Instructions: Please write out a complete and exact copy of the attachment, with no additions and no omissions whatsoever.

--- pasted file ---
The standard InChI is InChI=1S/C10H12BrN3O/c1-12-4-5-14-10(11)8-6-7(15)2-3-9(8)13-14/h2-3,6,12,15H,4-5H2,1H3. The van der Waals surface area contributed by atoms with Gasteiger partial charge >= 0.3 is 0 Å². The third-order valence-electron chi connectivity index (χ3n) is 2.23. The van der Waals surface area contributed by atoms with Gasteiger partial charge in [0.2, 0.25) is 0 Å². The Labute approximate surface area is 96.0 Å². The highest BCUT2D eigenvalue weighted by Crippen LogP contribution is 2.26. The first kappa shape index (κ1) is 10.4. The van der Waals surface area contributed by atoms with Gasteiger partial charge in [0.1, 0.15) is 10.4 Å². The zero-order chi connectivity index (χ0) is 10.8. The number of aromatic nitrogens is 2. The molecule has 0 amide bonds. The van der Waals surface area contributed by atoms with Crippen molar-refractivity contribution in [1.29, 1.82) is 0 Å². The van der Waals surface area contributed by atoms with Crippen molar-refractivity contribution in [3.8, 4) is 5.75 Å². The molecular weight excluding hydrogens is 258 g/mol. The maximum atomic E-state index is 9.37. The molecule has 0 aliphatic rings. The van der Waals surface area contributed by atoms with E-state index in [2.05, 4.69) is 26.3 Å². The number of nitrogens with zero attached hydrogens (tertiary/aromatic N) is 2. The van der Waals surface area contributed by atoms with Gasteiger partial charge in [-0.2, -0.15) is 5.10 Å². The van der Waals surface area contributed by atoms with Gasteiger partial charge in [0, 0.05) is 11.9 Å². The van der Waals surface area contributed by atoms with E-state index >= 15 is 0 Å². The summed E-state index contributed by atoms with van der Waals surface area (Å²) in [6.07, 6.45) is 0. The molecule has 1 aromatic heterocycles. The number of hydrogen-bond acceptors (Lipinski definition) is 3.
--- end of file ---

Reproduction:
The standard InChI is InChI=1S/C10H12BrN3O/c1-12-4-5-14-10(11)8-6-7(15)2-3-9(8)13-14/h2-3,6,12,15H,4-5H2,1H3. The van der Waals surface area contributed by atoms with Gasteiger partial charge >= 0.3 is 0 Å². The third-order valence-electron chi connectivity index (χ3n) is 2.23. The van der Waals surface area contributed by atoms with Gasteiger partial charge in [0.2, 0.25) is 0 Å². The Labute approximate surface area is 96.0 Å². The highest BCUT2D eigenvalue weighted by Crippen LogP contribution is 2.26. The first kappa shape index (κ1) is 10.4. The van der Waals surface area contributed by atoms with Gasteiger partial charge in [0.1, 0.15) is 10.4 Å². The zero-order chi connectivity index (χ0) is 10.8. The number of aromatic nitrogens is 2. The molecule has 0 amide bonds. The van der Waals surface area contributed by atoms with Crippen molar-refractivity contribution in [1.29, 1.82) is 0 Å². The van der Waals surface area contributed by atoms with Crippen molar-refractivity contribution in [3.8, 4) is 5.75 Å². The molecular weight excluding hydrogens is 258 g/mol. The maximum atomic E-state index is 9.37. The molecule has 0 aliphatic rings. The van der Waals surface area contributed by atoms with E-state index in [2.05, 4.69) is 26.3 Å². The number of nitrogens with zero attached hydrogens (tertiary/aromatic N) is 2. The van der Waals surface area contributed by atoms with Gasteiger partial charge in [-0.2, -0.15) is 5.10 Å². The van der Waals surface area contributed by atoms with Gasteiger partial charge in [0, 0.05) is 11.9 Å². The van der Waals surface area contributed by atoms with E-state index >= 15 is 0 Å². The summed E-state index contributed by atoms with van der Waals surface area (Å²) in [6.07, 6.45) is 0. The molecule has 1 aromatic heterocycles. The number of hydrogen-bond acceptors (Lipinski definition) is 3.